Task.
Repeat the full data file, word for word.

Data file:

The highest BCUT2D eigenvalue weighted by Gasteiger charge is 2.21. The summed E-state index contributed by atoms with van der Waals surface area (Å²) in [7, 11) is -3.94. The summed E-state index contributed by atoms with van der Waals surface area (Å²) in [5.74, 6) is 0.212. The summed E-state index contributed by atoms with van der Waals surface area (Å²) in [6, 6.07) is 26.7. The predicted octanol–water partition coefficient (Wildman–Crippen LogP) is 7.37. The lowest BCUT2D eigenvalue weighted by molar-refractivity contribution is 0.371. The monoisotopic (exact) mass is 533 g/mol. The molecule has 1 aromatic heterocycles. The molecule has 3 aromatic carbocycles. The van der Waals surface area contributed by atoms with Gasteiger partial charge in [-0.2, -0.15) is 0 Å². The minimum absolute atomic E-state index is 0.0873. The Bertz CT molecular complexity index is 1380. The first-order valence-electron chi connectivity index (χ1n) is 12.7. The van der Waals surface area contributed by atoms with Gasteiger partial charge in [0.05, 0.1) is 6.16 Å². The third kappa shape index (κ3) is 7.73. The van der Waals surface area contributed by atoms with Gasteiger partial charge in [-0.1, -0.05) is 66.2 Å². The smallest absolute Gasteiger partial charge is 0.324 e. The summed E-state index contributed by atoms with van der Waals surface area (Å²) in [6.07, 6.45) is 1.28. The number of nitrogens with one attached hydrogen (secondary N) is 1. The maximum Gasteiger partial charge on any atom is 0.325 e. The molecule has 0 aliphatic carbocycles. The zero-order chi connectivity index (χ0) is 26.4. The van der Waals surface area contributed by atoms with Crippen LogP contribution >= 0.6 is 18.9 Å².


The highest BCUT2D eigenvalue weighted by Gasteiger charge is 2.21. The summed E-state index contributed by atoms with van der Waals surface area (Å²) in [7, 11) is -3.94. The summed E-state index contributed by atoms with van der Waals surface area (Å²) in [5.74, 6) is 0.212. The summed E-state index contributed by atoms with van der Waals surface area (Å²) in [6, 6.07) is 26.7. The predicted octanol–water partition coefficient (Wildman–Crippen LogP) is 7.37. The lowest BCUT2D eigenvalue weighted by molar-refractivity contribution is 0.371. The monoisotopic (exact) mass is 533 g/mol. The molecule has 1 aromatic heterocycles. The molecule has 3 aromatic carbocycles. The van der Waals surface area contributed by atoms with Gasteiger partial charge in [-0.2, -0.15) is 0 Å². The minimum absolute atomic E-state index is 0.0873. The Bertz CT molecular complexity index is 1380. The first-order valence-electron chi connectivity index (χ1n) is 12.7. The van der Waals surface area contributed by atoms with Gasteiger partial charge in [0.05, 0.1) is 6.16 Å². The third kappa shape index (κ3) is 7.73. The van der Waals surface area contributed by atoms with Gasteiger partial charge in [-0.1, -0.05) is 66.2 Å². The smallest absolute Gasteiger partial charge is 0.324 e. The summed E-state index contributed by atoms with van der Waals surface area (Å²) in [6.07, 6.45) is 1.28. The number of nitrogens with one attached hydrogen (secondary N) is 1. The maximum Gasteiger partial charge on any atom is 0.325 e. The molecule has 0 aliphatic carbocycles. The zero-order chi connectivity index (χ0) is 26.4. The van der Waals surface area contributed by atoms with Crippen LogP contribution >= 0.6 is 18.9 Å².